|Publication number||US5944756 A|
|Application number||US 08/200,118|
|Publication date||Aug 31, 1999|
|Filing date||Feb 22, 1994|
|Priority date||Feb 22, 1994|
|Publication number||08200118, 200118, US 5944756 A, US 5944756A, US-A-5944756, US5944756 A, US5944756A|
|Inventors||Gary Fischetti, David Sheehan|
|Original Assignee||Johnson & Johnson Professional, Inc.|
|Export Citation||BiBTeX, EndNote, RefMan|
|Patent Citations (8), Referenced by (66), Classifications (23), Legal Events (7)|
|External Links: USPTO, USPTO Assignment, Espacenet|
The present invention relates to a modular knee prosthesis system, that is, a system of implantable prosthesis used to replace a natural knee and which includes a series of attachment means which permit attachment of an anchoring stem in different locations.
Total knee prosthesis have been in use for some time. These prostheses generally comprise a tibial component, a femoral component and a patellar component. The femoral component of the prosthesis generally comprises spaced-apart condylar portions and a connection joining the condylar portions. The tibial component of the prosthesis is constructed to receive the condylar portions of the femoral component, that is, the condylar portions are in direct contact and are supported by the tibial component. The femoral contact surface of the tibial component is made from a biocompatible plastic material such as ultra-high molecular weight polyethylene. The patellar portion of the prosthesis is generally ultra-high molecular weight polyethylene which may be metal-backed or reinforced and which is affixed to the natural patella and rides in a depression on the metal surface of the femoral component. Typical of such prosthesis is the prosthesis shown in U.S. Pat. No. 4,298,992, the disclosure of which is incorporated herein by reference. The prosthesis of the type shown in the above-mentioned patent are generally available with or without an intramedullary stem. The intramedullary stem is used to lend lateral stability to the prosthesis and is inserted into the medullary canal of the femur. The stems are set at an angle to the vertical which duplicates the valgus angle in the human anatomy. The valgus angle is the angle between the center line of the femur and an imaginary vertical line extending from the distal femur to the center of the femoral head. The angle is generally somewhere between 5° and 9°. Often in the course of knee-replacement surgery it is necessary to provide augmentation in order to support the prosthesis evenly across the attachment. In order to place this augmentation at the most preferred location, it has been found that current prosthesis when attached, for example, to a distal femoral portion, may need to be repositioned.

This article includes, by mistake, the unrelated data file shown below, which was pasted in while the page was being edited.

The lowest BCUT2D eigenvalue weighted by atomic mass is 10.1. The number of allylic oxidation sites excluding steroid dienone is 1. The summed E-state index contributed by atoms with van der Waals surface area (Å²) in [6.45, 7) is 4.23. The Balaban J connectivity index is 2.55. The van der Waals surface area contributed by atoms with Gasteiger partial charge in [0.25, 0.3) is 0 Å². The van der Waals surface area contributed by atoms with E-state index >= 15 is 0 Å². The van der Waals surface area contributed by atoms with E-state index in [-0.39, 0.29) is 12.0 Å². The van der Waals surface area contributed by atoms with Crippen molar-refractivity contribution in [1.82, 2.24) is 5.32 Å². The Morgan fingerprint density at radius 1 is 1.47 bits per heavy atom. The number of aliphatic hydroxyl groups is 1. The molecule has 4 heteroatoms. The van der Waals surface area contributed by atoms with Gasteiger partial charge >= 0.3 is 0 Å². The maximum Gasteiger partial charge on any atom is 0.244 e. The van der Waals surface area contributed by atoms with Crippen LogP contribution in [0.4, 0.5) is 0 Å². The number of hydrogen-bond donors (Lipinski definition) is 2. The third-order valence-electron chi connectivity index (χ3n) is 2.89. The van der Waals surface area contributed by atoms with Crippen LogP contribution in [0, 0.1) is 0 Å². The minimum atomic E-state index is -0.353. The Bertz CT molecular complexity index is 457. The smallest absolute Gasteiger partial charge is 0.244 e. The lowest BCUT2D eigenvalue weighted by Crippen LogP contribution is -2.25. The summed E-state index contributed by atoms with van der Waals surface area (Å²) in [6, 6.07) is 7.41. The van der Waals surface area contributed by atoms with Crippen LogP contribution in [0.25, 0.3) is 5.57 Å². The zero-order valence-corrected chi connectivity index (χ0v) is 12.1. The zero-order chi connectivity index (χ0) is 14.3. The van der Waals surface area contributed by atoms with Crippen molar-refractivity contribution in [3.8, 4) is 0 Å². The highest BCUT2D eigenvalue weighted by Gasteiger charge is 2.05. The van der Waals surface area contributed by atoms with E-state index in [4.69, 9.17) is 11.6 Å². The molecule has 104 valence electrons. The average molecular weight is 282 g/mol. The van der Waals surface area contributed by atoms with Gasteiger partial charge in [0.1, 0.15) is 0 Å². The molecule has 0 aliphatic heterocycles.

For example, U.S. Pat. No. 5,152,796 shows a significant advance in the design of modular knee prosthesis. The prosthesis disclosed in that patent uses a series of specially designed stems and bolts in order to provide variability to the valgus angle of the prosthesis. In this way, a single main prosthesis element may have stems attached thereto which would make the prosthesis appropriate for either the right or left knee and at varying valgus angles.
The present invention provides for a modular knee system, in particular, a system wherein a stem is attached to an articulating surface. By provision of at least two different bolts having different degrees of offset, the spacial position of the stem may be selected during the surgery by merely assembling the various components using a preselected offset bolt positioning the stem at the location required by the surgeon.
The articulating component forms an outer surface which has defined thereon two condylar surfaces. These surfaces mimic the condyles of the natural knee and are common in knee prostheses. The two condylar surfaces are joined by an intercondylar portion. The intercondylar portion further defines an opening therethrough.